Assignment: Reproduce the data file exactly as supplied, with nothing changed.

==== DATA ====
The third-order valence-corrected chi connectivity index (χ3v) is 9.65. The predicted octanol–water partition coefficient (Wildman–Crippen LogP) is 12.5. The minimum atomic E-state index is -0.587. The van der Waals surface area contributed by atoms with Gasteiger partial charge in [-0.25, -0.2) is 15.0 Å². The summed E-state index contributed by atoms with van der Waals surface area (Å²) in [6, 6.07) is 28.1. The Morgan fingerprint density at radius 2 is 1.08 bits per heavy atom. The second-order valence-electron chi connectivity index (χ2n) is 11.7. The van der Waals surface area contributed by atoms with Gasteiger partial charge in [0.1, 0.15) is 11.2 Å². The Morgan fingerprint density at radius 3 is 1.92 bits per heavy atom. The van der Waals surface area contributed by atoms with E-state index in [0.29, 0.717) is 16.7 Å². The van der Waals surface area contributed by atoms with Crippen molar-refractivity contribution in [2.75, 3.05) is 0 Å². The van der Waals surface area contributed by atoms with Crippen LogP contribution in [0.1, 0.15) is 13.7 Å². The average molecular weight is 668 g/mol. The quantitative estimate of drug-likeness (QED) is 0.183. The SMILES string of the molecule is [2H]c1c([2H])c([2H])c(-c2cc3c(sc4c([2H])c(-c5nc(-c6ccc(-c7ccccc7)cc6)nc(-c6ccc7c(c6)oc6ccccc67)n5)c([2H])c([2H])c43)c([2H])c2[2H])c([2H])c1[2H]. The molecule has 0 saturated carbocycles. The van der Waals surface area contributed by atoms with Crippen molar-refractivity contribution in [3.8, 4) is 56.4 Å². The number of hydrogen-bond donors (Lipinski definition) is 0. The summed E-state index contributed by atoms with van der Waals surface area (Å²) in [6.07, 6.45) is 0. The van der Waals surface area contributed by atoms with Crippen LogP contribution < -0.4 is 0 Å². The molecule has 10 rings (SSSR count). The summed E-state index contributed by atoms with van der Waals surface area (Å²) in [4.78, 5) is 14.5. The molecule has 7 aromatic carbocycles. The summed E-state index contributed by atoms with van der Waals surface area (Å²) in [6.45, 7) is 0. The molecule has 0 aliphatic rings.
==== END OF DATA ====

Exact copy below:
The third-order valence-corrected chi connectivity index (χ3v) is 9.65. The predicted octanol–water partition coefficient (Wildman–Crippen LogP) is 12.5. The minimum atomic E-state index is -0.587. The van der Waals surface area contributed by atoms with Gasteiger partial charge in [-0.25, -0.2) is 15.0 Å². The summed E-state index contributed by atoms with van der Waals surface area (Å²) in [6, 6.07) is 28.1. The Morgan fingerprint density at radius 2 is 1.08 bits per heavy atom. The second-order valence-electron chi connectivity index (χ2n) is 11.7. The van der Waals surface area contributed by atoms with Gasteiger partial charge in [0.1, 0.15) is 11.2 Å². The Morgan fingerprint density at radius 3 is 1.92 bits per heavy atom. The van der Waals surface area contributed by atoms with E-state index in [0.29, 0.717) is 16.7 Å². The van der Waals surface area contributed by atoms with Crippen molar-refractivity contribution in [2.75, 3.05) is 0 Å². The van der Waals surface area contributed by atoms with Crippen LogP contribution in [0.1, 0.15) is 13.7 Å². The average molecular weight is 668 g/mol. The quantitative estimate of drug-likeness (QED) is 0.183. The SMILES string of the molecule is [2H]c1c([2H])c([2H])c(-c2cc3c(sc4c([2H])c(-c5nc(-c6ccc(-c7ccccc7)cc6)nc(-c6ccc7c(c6)oc6ccccc67)n5)c([2H])c([2H])c43)c([2H])c2[2H])c([2H])c1[2H]. The molecule has 0 saturated carbocycles. The van der Waals surface area contributed by atoms with Crippen molar-refractivity contribution in [3.8, 4) is 56.4 Å². The number of hydrogen-bond donors (Lipinski definition) is 0. The summed E-state index contributed by atoms with van der Waals surface area (Å²) in [6.07, 6.45) is 0. The van der Waals surface area contributed by atoms with Crippen LogP contribution < -0.4 is 0 Å². The molecule has 10 rings (SSSR count). The summed E-state index contributed by atoms with van der Waals surface area (Å²) in [4.78, 5) is 14.5. The molecule has 7 aromatic carbocycles. The summed E-state index contributed by atoms with van der Waals surface area (Å²) in [6.45, 7) is 0. The molecule has 0 aliphatic rings.